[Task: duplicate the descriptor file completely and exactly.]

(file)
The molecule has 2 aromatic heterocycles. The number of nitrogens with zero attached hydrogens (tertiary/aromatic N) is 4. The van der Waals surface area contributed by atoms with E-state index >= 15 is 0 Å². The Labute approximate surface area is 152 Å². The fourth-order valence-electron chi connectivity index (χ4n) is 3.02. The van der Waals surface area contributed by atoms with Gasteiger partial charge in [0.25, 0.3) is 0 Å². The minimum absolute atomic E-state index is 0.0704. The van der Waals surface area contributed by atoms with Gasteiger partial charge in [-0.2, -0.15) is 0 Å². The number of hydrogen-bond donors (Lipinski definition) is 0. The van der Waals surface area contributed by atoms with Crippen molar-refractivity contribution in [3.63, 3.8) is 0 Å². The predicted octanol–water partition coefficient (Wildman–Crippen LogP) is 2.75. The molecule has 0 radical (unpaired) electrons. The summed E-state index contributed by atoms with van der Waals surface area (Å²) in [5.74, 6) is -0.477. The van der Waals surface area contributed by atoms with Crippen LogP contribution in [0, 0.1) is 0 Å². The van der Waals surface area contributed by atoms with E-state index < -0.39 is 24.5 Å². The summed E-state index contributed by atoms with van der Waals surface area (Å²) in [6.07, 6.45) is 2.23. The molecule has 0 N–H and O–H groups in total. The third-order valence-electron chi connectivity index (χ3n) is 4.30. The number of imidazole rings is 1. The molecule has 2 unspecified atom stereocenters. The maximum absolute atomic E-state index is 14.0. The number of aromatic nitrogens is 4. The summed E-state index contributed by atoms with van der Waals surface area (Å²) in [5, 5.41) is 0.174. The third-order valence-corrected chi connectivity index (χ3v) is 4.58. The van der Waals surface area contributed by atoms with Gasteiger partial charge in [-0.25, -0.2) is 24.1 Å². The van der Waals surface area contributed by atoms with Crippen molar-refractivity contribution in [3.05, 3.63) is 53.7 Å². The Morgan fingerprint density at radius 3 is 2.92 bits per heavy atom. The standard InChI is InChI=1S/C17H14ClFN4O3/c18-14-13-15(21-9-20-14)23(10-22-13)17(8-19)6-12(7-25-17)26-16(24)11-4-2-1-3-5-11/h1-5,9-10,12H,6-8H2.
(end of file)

The molecule has 2 aromatic heterocycles. The number of nitrogens with zero attached hydrogens (tertiary/aromatic N) is 4. The van der Waals surface area contributed by atoms with E-state index >= 15 is 0 Å². The Labute approximate surface area is 152 Å². The fourth-order valence-electron chi connectivity index (χ4n) is 3.02. The van der Waals surface area contributed by atoms with Gasteiger partial charge in [0.25, 0.3) is 0 Å². The minimum absolute atomic E-state index is 0.0704. The van der Waals surface area contributed by atoms with Gasteiger partial charge in [-0.2, -0.15) is 0 Å². The number of hydrogen-bond donors (Lipinski definition) is 0. The van der Waals surface area contributed by atoms with Crippen molar-refractivity contribution in [3.63, 3.8) is 0 Å². The predicted octanol–water partition coefficient (Wildman–Crippen LogP) is 2.75. The molecule has 0 radical (unpaired) electrons. The summed E-state index contributed by atoms with van der Waals surface area (Å²) in [5.74, 6) is -0.477. The van der Waals surface area contributed by atoms with Crippen LogP contribution in [0, 0.1) is 0 Å². The van der Waals surface area contributed by atoms with E-state index < -0.39 is 24.5 Å². The summed E-state index contributed by atoms with van der Waals surface area (Å²) in [6.07, 6.45) is 2.23. The molecule has 0 N–H and O–H groups in total. The third-order valence-electron chi connectivity index (χ3n) is 4.30. The number of imidazole rings is 1. The molecule has 2 unspecified atom stereocenters. The maximum absolute atomic E-state index is 14.0. The number of aromatic nitrogens is 4. The summed E-state index contributed by atoms with van der Waals surface area (Å²) in [5, 5.41) is 0.174. The third-order valence-corrected chi connectivity index (χ3v) is 4.58. The van der Waals surface area contributed by atoms with Gasteiger partial charge in [-0.25, -0.2) is 24.1 Å². The van der Waals surface area contributed by atoms with Crippen molar-refractivity contribution in [3.05, 3.63) is 53.7 Å². The Morgan fingerprint density at radius 3 is 2.92 bits per heavy atom. The standard InChI is InChI=1S/C17H14ClFN4O3/c18-14-13-15(21-9-20-14)23(10-22-13)17(8-19)6-12(7-25-17)26-16(24)11-4-2-1-3-5-11/h1-5,9-10,12H,6-8H2.